A dead and frozen Baron Frankenstein is re-animated by his colleague Dr. Hertz proving to him that the soul does not leave the body on the instant of death. His lab assistant, young Hans, ... See full summary »
Last of the Hammer Frankenstein films, this one deals with the Baron hiding out in an insane asylum, so that he may continue his experiments with reanimating the dead, along with inmate Dr.... See full summary »
The brilliant but misunderstood scientist Frankenstein builds a man made up of a collection of spare body parts. The monster becomes alive but he has mental capabilities much below par. The... See full summary »
Three middle-aged distinguished gentlemen are searching for some excitement in their boring bourgeois lives and get in contact with one of Count Dracula's servants, Lord Courtley. In a ... See full summary »
A young man, Paul Carlson, is on a trip and spends the night at count Dracula's castle. Needless to say, he is murdered. After some time has passed, the young man's brother Simon comes to ... See full summary »
Roy Ward Baker
In prison and awaiting execution, Dr. Victor Frankenstein recounts to a priest what led him to his current circumstance. He inherited his family's wealth after the death of his mother when he was still only a young man. He hired Paul Krempe as his tutor and he immediately developed an interest in medical science. After several years, he and Krempe became equals and he developed an interest in the origins and nature of life. After successfully re-animating a dead dog, Victor sets about constructing a man using body parts he acquires for the purpose including the hands of a pianist and the brain of a renowned scholar. As Frankenstein's excesses continue to grow, Krempe is not only repulsed by what his friend has done but is concerned for the safety of the beautiful Elizabeth, Victor's cousin and fiancée who has come to live with them. His experiments lead to tragedy and his eventual demise. Written by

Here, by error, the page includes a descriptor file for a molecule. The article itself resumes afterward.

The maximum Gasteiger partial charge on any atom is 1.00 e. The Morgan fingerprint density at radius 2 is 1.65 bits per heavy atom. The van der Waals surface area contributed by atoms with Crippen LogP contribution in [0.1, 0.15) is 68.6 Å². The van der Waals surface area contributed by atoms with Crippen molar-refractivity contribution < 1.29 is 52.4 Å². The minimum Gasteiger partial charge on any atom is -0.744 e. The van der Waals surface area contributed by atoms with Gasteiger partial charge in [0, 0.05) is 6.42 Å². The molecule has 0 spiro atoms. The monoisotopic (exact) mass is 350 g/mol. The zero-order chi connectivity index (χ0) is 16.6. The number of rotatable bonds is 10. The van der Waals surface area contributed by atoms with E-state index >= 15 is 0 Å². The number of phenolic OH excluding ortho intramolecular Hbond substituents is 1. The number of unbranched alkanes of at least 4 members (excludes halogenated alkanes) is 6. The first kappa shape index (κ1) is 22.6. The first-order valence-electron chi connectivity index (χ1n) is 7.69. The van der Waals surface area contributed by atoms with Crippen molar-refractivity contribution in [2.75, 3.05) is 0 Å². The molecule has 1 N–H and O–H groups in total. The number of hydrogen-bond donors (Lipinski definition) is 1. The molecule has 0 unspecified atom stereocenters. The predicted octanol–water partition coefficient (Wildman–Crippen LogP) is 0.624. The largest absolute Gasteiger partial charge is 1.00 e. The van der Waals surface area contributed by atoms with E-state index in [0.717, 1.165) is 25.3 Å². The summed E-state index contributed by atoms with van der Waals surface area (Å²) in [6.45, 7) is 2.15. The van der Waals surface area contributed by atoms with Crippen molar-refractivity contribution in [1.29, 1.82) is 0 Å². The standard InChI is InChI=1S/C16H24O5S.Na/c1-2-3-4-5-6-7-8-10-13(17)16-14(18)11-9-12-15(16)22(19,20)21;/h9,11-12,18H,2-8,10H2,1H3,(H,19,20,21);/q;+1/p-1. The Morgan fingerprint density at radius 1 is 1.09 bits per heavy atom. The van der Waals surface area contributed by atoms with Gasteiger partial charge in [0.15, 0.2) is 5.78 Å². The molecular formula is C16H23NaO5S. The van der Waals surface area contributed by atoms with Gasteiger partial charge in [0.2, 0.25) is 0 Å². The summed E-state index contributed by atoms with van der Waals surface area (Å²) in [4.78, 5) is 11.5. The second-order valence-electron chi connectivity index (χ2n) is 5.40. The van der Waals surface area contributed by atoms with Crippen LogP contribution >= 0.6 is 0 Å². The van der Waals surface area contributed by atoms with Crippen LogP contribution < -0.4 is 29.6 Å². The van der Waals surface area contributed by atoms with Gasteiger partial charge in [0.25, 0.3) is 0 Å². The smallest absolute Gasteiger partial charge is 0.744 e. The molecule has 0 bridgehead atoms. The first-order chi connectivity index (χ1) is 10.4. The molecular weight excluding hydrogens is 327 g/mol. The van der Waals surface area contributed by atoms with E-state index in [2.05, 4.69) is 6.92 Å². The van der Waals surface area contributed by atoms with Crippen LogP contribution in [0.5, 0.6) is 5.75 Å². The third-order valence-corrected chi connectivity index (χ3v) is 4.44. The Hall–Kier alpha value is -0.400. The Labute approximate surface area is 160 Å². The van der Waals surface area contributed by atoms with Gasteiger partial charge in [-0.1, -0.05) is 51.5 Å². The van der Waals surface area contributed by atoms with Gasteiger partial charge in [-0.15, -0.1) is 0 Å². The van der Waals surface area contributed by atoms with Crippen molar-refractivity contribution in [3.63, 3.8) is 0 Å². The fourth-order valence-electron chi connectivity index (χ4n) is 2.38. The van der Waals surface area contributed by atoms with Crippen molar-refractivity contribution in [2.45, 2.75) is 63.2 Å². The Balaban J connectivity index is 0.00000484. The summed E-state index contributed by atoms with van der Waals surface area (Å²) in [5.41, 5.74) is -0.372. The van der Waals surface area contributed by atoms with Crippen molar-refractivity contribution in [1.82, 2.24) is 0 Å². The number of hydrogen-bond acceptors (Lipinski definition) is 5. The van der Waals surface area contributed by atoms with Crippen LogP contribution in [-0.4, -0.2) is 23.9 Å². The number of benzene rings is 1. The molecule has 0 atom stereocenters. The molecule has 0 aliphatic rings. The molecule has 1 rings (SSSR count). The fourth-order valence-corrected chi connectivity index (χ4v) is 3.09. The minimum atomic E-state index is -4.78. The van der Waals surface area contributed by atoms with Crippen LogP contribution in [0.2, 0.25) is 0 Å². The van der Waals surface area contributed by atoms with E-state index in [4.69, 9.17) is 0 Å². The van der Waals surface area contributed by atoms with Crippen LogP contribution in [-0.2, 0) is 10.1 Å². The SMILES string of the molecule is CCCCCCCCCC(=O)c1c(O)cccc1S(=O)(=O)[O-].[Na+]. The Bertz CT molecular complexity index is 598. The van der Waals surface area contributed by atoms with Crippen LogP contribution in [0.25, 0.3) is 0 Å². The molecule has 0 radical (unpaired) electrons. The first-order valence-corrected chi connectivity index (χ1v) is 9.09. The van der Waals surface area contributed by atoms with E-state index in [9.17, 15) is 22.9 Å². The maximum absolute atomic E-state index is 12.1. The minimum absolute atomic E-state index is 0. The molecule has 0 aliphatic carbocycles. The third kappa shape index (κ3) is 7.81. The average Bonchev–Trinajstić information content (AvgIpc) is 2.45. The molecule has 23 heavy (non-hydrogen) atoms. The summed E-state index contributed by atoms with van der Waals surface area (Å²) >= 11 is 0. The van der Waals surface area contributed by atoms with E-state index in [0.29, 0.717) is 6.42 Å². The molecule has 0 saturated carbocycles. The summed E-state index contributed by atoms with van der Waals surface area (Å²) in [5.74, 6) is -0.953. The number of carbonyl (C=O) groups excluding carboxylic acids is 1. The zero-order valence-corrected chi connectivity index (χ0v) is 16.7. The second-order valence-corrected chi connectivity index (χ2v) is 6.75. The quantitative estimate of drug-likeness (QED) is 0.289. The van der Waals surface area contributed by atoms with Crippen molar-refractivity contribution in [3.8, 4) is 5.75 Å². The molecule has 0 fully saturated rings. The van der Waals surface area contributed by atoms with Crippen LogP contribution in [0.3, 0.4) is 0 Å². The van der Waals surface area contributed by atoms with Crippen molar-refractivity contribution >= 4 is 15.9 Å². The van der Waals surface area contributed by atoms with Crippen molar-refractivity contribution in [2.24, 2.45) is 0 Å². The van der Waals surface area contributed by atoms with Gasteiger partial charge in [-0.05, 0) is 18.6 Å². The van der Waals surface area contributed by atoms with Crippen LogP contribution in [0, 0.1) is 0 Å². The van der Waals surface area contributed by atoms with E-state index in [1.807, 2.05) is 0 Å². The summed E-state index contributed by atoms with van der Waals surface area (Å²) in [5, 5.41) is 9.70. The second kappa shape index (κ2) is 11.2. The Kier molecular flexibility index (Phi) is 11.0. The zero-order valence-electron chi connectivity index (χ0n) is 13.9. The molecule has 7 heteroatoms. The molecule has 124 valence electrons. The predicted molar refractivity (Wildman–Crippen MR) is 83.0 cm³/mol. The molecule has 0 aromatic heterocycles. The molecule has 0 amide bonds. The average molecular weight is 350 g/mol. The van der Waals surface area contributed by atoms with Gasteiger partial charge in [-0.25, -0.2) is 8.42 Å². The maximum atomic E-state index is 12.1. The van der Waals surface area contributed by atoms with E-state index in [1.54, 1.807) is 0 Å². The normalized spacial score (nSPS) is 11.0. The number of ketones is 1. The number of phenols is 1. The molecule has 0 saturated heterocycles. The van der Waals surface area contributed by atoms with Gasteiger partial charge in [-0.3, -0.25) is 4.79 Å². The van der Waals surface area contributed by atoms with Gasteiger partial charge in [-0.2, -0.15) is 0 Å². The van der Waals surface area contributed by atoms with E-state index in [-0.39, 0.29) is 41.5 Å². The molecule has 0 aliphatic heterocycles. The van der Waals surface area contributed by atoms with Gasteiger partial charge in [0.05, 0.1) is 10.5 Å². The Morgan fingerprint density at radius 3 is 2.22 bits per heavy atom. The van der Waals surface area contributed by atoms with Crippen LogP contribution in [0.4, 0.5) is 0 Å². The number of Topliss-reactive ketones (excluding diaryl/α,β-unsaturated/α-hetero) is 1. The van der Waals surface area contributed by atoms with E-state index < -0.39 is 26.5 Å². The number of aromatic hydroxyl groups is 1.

Opening credits prologue: More than a hundred years ago, in a mountain village in Switzerland, lived a man whose strange experiments with the dead have since become legend. The legend is still told with horror the world over... It is the legend of... See more »
This is a film that almost never was. Originally planned as a 'quota quickie', and, as Terence Fisher stated. "As a send-up," it ended up changing the British Film Industry for all time. It had gone international. Fisher owed Hammer a film, and somehow he managed to pull a script together in much the same manner as the Baron did body parts. It has been said that Jack Warner hated the film, but released it anyway, opening in the very theatre where 'The House of Wax' had premiered several years before. It was a success, much to the delight of Warner, and to Hammer. It also marked the beginning of the screen-teaming of Peter Cushing and Christopher Lee. Today, the film seems a bit slow and not quite sure where it's going, but in 1957 it delivered a wallop in vivid color, to a long-waiting legion of fans. This was the true jumping-off point for Hammer, a small company who had been in production for a number of years, and they filled the void left by the American majors in the production of the 'horror film.' In a way, the film's tag-line kept it's promise.... 'The Curse of Frankenstein will haunt you forever.'
Quite by accident, 'The Hammer Look' changed the face of the fantasy film for all time.
23 of 23 people found this review helpful.
Was this review helpful to you?